"No," said Maynier. "The DA is attacking the EFF."
The committee moved on and listened to a presentation on the report by Naidoo and Motau.
When committee members had an opportunity to remark on the presentation or pose questions, Ndlozi said: "I am not persuaded by Motau's report."
"I think it makes a very difficult read for a legal document. At times there is too much fiction."
Maynier complimented Motau on the "compelling writing" in the report, leading Carrim to jokingly ask the committee's communications officer to release a statement saying that Maynier for once complimented someone.
ANC MPs also welcomed the report.
Ndlozi also questioned why some people were named in the report, such as Brian Shivambu.
Motau said he understood why Ndlozi raised the matter of Shivambu being named. He said if Shivambu took the matter to court, the question will be raised.
"The issue will be dealt with in the court," Motau said.
On his writing, Motau said what happened at the bank affected the poorest of the poor and he wrote the report so that it "could be understood by the people on the street".
"If that constitutes fiction and is a ground for review, again, let the courts decide."
"I think you're dishonest," Ndlozi said. "It is a provocation. The poor know how to read!"
"On what legal basis would you put a person's name in a report implicating that he is a looter?"
At a press briefing after the release of the report, the EFF suggested that they were the target of a conspiracy driven by Minister of State Enterprises Pravin Gordhan and Treasury officials.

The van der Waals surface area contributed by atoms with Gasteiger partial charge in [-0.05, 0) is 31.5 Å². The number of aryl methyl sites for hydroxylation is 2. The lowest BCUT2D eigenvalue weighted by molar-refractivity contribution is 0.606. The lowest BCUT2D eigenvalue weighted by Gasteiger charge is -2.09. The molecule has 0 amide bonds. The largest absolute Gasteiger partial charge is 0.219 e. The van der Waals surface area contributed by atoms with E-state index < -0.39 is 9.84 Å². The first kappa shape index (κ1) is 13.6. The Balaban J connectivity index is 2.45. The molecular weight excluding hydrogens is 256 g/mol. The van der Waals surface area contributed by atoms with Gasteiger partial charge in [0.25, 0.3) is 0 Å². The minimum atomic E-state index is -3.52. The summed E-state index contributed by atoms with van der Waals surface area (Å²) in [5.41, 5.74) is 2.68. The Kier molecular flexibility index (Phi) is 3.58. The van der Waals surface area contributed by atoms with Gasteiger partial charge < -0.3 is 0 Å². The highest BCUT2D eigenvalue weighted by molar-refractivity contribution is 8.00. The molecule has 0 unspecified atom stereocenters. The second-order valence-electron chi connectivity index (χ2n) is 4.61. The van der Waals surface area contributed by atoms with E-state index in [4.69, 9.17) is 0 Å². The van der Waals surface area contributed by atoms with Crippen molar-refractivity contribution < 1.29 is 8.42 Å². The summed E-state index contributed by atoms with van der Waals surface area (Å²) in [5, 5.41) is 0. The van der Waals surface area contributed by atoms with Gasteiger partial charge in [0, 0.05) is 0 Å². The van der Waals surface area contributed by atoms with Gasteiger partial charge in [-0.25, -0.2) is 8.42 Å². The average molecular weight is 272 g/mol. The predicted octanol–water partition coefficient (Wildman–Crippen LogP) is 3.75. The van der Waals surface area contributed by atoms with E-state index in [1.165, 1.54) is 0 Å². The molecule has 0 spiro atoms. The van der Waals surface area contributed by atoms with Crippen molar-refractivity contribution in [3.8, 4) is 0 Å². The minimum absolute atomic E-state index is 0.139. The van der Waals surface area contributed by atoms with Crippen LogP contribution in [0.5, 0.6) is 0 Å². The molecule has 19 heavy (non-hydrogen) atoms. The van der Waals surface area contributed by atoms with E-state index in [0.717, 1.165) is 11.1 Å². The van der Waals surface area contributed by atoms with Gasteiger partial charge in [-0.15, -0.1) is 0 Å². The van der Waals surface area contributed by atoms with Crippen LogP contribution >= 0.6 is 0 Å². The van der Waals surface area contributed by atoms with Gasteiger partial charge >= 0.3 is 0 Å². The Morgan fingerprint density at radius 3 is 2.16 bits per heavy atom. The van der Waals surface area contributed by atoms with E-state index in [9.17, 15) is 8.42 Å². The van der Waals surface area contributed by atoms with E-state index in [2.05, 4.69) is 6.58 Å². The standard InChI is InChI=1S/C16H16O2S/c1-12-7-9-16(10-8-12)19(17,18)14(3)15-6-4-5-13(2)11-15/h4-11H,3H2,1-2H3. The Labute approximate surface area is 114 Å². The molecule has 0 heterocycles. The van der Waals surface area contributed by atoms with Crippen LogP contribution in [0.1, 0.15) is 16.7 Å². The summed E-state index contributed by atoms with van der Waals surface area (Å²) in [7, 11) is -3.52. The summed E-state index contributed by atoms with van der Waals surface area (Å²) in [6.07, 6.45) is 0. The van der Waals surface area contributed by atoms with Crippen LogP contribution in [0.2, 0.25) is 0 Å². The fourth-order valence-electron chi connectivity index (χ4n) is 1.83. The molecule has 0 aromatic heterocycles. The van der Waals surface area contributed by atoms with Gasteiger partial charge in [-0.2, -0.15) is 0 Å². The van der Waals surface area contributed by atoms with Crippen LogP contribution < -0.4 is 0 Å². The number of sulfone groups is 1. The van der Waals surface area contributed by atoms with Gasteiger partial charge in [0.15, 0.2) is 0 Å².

Ndlozi then wanted to know if Motau met with Gordhan while working on the report, or with Treasury officials, such as deputy director-general Ismail Momoniat.
"I did not meet Pravin Gordhan to discuss the report," Motau responded, adding that he hadn't seen Gordhan for quite some time. He said he had to report back during the investigation, and Treasury officials would be present at the meetings.
Carrim said: "So you're saying neither Pravin Gordhan or Ismail Momoniat influenced the report?"
Motau answered in the affirmative.
Momoniat was present at the meeting. Earlier this year he was on the receiving end of a racist rant by Floyd Shivambu.
"Lifestyle audits, we all talk about it. It needs to be done," Momoniat said.
Later Ndlozi played the race card. After the Hawks and the National Prosecuting Authority confirmed they were investigating the matter but could not say when arrests would be made, Ndlozi said: "I have no doubt that there will be swift criminal prosecution."
He said the matter was being publicised by the "predominantly white-owned media".
"Law enforcement is very swift on blacks," Ndlozi said.
"Everyone else is allowed to fail."
"[If] black people have been found to fail, you bury them."
"This is the first time VBS has any problems and our first reaction is: kill them."
He said it kept the finance industry "lily-white".
Naidoo said the last time fraud was found at a bank was at Regal Bank.
"We doggedly pursued Jeff Levenstein," Naidoo said. Levenstein, founder and CEO, is serving a sentence of eight years for fraud. The bank collapsed in 2001 and was liquidated in 2004.
"We don't care whether you are black or white, if you loot a bank we're going to come for you," Naidoo said.